Until recently, any company with an Open AP (Approved Permit to import vehicles) has been able to bring in Lamborghini models, new and used. However, this is no longer the case as we understand that the Ministry of International Trade & Industry (MITI) has given exclusive rights to only one company to import new Lamborghinis under the Franchise AP privileges.
The change, which applies only to importation of new units, has been effective since August 17, 2022, and PEKEMA, the largest group of AP holders in Malaysia, has been informed accordingly by MITI.
The company appointed by Lamborghini as its official dealer for Malaysia is SunAgata Supercars Sdn Bhd (Lamborghini Kuala Lumpur), which began business in April 2021. It has a sales and aftersales facility in Glenmarie, Selangor, which opened in March this year. SunAgata Supercars is among the 22 Franchise AP holders which are currently given exclusive rights to import new vehicles of brands they represent in Malaysia.
About the AP policy
The AP policy, which was introduced in 1970, had the objective of helping bumiputera businessmen make inroads in the automobile sector. In earlier years, it was evident that much of the car business was in the hands of foreign companies (mainly British) and bumiputera participation was low. With the AP policy making APs available only to bumiputera businessmen and companies, it was expected that they would be able to become more involved in the auto industry.
The policy was intended to support the development of bumiputeras in the auto industry, but it was not properly managed in its early years. There were parties that applied and received APs but did not make an effort to actually do business. Instead, they merely allowed others to use their AP to import vehicles and charged a fee.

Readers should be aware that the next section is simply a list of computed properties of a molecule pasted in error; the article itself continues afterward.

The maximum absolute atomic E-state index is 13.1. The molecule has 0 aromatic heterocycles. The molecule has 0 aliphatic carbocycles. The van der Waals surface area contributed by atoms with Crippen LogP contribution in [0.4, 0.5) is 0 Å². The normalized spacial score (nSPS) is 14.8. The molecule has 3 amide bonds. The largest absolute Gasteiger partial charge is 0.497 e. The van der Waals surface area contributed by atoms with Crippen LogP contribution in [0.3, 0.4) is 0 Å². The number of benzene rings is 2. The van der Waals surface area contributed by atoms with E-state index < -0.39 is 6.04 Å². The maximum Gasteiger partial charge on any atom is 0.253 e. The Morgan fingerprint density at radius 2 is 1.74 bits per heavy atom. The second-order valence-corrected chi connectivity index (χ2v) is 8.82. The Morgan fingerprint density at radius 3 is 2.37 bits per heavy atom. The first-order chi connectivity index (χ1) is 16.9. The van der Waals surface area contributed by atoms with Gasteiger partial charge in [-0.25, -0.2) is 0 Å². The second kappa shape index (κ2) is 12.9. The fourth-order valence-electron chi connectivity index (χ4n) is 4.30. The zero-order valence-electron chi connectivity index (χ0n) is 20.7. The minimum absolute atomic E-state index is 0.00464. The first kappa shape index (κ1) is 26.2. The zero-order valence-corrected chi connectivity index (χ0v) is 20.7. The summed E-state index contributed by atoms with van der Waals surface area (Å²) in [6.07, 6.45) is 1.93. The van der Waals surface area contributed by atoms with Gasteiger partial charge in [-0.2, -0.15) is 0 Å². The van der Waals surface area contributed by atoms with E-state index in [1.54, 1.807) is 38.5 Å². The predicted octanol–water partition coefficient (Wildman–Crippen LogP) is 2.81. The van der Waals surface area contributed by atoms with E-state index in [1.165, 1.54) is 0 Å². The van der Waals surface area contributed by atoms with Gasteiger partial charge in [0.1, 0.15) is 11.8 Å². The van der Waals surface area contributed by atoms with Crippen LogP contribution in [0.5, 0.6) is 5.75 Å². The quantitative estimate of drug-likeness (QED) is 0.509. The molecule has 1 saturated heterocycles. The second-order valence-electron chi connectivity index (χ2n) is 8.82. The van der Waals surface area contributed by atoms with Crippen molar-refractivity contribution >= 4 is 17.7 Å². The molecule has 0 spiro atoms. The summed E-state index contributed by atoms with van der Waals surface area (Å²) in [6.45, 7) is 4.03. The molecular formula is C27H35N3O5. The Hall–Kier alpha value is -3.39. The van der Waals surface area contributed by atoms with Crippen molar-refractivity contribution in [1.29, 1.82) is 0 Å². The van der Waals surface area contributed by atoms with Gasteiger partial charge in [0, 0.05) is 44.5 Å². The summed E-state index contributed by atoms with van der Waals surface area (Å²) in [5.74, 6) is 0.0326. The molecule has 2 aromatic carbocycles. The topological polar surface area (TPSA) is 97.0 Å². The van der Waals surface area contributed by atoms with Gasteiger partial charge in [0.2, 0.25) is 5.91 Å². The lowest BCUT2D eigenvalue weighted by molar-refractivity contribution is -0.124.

As that was not what the government had created the policy for, there was a review in 1987 and around 150 AP-holders were terminated. With the review also came the introduction of the Franchise AP for legitimate authorised franchise holders for them to import new vehicles of the brand they represented.
The condition, however, was that their company need to have a bumiputera shareholding of at least 70%, unlike the Open AP condition where the company must be 100% bumiputera-owned. For those with Open APs, their companies would have to set up a proper business with a paid-up capital of at least RM1 million and sales and aftersales outlets.
With Malaysia being a member of the WTO (World Trade Organisation), the AP policy has been controversial as it conflicts with free trade practices because issuance of APs is subject to certain conditions. Periodically, there has been talk of ending the AP policy, but the government has found it difficult to remove it due to strong arguments from groups like PEKEMA.